“If guys did not eat the turkey slices, I would bring it into the back, re-fold it, put it into the fridge and put it out the next day,” he said. “I knew it had been sitting outside, and if it got like a sort of yellowish tint on the outside, I would just fold it so that the other side of the meat was facing the players on the plate. I was doing that because I wanted to shave a little bit off the top. I wanted to spend less of the dues money to pay me, then I would have a higher profit.”
Seemingly everyone in the organization from management to the players was trying to squeeze six pennies from a nickel. It was a difficult financial environment that eventually caught Larson in its messy tentacles. Away from the field, he was keeping a long-distance relationship going with his college sweetheart. Managing apartments in two cities, Larson did what any sensible twenty-something looking to save money would do, he moved into the clubhouse for his second season.
“I was living with my girlfriend in the off-season in South Carolina and didn’t want to pay for rent in South Carolina and Maryland at the same time,” he said. “I mean, psychologically, that was like my unconscious way of becoming even more entrenched in this world, being so close to baseball now that I’m literally living in the stadium.”
Larson cleaned out his equipment closet to make the couch and microwave work just enough to keep his head above water. In many ways, his incredulous living situation mimicked those of his players, many who survived by sleeping on the living room floor or in the kitchen with multiple roommates. It was part of a complex struggle Larson wrestled with while trying to vicariously live out his dream of being in professional baseball.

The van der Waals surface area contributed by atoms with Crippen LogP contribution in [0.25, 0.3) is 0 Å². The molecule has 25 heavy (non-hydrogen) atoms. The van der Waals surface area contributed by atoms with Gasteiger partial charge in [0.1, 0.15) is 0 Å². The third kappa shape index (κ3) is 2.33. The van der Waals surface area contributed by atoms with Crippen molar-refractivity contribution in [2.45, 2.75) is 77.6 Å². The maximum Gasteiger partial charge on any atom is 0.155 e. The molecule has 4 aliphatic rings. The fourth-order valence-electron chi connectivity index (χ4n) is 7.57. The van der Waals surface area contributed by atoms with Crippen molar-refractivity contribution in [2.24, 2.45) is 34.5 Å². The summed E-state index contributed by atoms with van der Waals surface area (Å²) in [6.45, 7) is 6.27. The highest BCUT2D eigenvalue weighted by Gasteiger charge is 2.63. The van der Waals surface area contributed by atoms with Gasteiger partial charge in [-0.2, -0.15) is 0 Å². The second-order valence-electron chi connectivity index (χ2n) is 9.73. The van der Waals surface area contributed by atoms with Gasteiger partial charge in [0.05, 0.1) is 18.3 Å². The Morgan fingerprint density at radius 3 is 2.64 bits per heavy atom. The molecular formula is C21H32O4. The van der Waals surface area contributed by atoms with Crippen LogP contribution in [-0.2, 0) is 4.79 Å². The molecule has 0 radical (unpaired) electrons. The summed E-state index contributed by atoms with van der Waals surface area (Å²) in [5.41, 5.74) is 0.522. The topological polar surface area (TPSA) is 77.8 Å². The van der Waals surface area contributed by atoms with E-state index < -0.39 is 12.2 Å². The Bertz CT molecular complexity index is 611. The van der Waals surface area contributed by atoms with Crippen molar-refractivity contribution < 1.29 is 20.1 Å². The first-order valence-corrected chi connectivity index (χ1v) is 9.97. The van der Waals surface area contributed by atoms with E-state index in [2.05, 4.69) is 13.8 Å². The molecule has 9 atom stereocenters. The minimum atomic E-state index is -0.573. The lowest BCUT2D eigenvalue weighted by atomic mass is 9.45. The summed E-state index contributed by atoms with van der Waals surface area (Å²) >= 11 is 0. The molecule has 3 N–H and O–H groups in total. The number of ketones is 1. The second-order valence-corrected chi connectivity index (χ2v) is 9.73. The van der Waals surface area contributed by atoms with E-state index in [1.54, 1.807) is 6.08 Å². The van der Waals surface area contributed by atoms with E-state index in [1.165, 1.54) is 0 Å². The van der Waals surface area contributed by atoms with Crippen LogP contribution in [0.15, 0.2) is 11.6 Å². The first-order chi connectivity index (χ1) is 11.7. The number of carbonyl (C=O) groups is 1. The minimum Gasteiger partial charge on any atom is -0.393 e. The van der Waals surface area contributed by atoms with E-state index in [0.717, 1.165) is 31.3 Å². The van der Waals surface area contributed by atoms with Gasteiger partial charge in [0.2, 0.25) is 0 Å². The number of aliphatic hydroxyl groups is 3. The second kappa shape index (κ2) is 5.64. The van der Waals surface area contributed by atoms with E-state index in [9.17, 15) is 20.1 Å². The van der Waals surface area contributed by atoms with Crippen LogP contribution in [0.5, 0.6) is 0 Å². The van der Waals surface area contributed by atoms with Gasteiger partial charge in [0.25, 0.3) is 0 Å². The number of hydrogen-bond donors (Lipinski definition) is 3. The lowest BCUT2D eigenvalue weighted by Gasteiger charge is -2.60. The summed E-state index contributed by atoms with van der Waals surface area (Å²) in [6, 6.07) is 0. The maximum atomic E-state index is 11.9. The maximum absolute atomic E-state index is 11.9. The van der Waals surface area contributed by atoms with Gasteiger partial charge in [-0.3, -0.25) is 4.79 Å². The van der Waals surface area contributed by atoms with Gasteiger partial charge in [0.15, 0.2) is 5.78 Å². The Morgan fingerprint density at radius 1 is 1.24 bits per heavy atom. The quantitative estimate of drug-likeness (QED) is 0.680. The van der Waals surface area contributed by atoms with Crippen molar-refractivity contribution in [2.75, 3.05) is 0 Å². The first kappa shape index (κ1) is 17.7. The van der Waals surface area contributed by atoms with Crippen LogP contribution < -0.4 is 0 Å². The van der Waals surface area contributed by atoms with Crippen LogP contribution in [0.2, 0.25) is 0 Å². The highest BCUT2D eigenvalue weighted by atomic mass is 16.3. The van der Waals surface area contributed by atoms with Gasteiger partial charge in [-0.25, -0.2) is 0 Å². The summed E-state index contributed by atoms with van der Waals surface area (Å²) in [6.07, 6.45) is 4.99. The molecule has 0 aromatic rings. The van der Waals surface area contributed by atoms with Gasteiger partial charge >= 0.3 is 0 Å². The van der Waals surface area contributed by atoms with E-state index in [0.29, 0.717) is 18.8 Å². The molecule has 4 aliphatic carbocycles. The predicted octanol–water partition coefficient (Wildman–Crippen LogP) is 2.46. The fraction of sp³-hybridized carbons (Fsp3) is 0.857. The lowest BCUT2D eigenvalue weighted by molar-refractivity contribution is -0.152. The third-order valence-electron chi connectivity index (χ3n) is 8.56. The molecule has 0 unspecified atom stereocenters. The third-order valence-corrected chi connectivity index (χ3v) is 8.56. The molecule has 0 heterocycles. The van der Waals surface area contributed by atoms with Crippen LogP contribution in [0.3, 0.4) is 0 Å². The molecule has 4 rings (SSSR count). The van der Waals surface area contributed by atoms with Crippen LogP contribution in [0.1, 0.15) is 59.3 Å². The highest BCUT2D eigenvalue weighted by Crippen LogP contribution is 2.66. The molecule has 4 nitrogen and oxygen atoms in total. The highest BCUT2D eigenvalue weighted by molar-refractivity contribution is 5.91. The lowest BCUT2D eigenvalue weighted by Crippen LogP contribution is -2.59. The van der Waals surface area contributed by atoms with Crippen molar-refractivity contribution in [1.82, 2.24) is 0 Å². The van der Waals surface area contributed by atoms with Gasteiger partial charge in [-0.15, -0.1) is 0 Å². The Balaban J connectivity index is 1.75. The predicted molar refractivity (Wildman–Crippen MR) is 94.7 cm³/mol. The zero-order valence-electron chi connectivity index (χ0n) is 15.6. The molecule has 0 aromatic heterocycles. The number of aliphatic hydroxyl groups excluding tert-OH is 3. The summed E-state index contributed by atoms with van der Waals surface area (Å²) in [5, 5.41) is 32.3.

Once Larson got past the bleak financials, he focused on documenting the insecurities that exist in minor league clubhouses. A bad outing on the mound, or an 0-4 at the plate easily rattled a nubile minor leaguer on the precarious fringes of professional baseball. Homesick Dominican players experienced cultural struggles, with one fleeing the team in the middle of a game, only to return the next day to try to sneak on the team bus to New York. Most of the players were overlooked to showcase the few the Orioles considered future major leaguers.
“A lot of those guys were just cannon fodder,” he said. “I don’t think the parent club thought that 95% of those guys were going to do anything other than just be career minor leaguers. Quite frankly, I don’t think the parent organization cared.”
Aberdeen’s coaching staff was made up of veterans familiar to most baseball fans who came of age in the 1980s and 90s, grizzled lifers who couldn’t abandon the game behind once they retired. Larson peels back the curtain on these former stars who are living out of a suitcase for months, far removed from their former glories. Some even resorted to joining Larson in the clubhouse, foregoing their hotel room for a night on their office couch.
Seeing the players and coaches at their most vulnerable moments, Larson grew to learn minor league baseball wasn’t the fantasy he imagined as a kid. It was cold and bleak, just like the clubhouse floor he swept nightly. His two years behind the scenes forced Larson to grow up and confront his own truths. It is a vision he hopes is evident when readers sit down with his book.
“When I realized I needed to be the main character, it became a completely different story,” he said. “It became a story about love: love of the game, relationships, and how they get strained in baseball. It’s a story about growing up in a game that wants to keep us all young.”